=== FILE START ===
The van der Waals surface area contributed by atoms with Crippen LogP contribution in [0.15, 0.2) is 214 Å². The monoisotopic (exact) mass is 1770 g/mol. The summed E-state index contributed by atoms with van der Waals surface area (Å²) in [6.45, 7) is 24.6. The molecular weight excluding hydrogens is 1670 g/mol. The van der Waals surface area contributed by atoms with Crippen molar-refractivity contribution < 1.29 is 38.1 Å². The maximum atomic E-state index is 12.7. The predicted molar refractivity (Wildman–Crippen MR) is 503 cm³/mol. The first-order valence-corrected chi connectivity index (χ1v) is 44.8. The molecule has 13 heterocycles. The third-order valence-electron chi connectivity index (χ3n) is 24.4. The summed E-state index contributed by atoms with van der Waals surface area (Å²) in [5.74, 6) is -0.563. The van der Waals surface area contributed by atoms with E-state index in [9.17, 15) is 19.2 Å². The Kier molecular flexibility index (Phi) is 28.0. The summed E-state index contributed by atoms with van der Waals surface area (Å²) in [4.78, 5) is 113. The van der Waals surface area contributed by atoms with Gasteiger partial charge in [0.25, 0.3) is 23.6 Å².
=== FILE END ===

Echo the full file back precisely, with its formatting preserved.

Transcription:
The van der Waals surface area contributed by atoms with Crippen LogP contribution in [0.15, 0.2) is 214 Å². The monoisotopic (exact) mass is 1770 g/mol. The summed E-state index contributed by atoms with van der Waals surface area (Å²) in [6.45, 7) is 24.6. The molecular weight excluding hydrogens is 1670 g/mol. The van der Waals surface area contributed by atoms with Crippen molar-refractivity contribution < 1.29 is 38.1 Å². The maximum atomic E-state index is 12.7. The predicted molar refractivity (Wildman–Crippen MR) is 503 cm³/mol. The first-order valence-corrected chi connectivity index (χ1v) is 44.8. The molecule has 13 heterocycles. The third-order valence-electron chi connectivity index (χ3n) is 24.4. The summed E-state index contributed by atoms with van der Waals surface area (Å²) in [5.74, 6) is -0.563. The van der Waals surface area contributed by atoms with E-state index in [9.17, 15) is 19.2 Å². The Kier molecular flexibility index (Phi) is 28.0. The summed E-state index contributed by atoms with van der Waals surface area (Å²) in [4.78, 5) is 113. The van der Waals surface area contributed by atoms with Gasteiger partial charge in [0.25, 0.3) is 23.6 Å².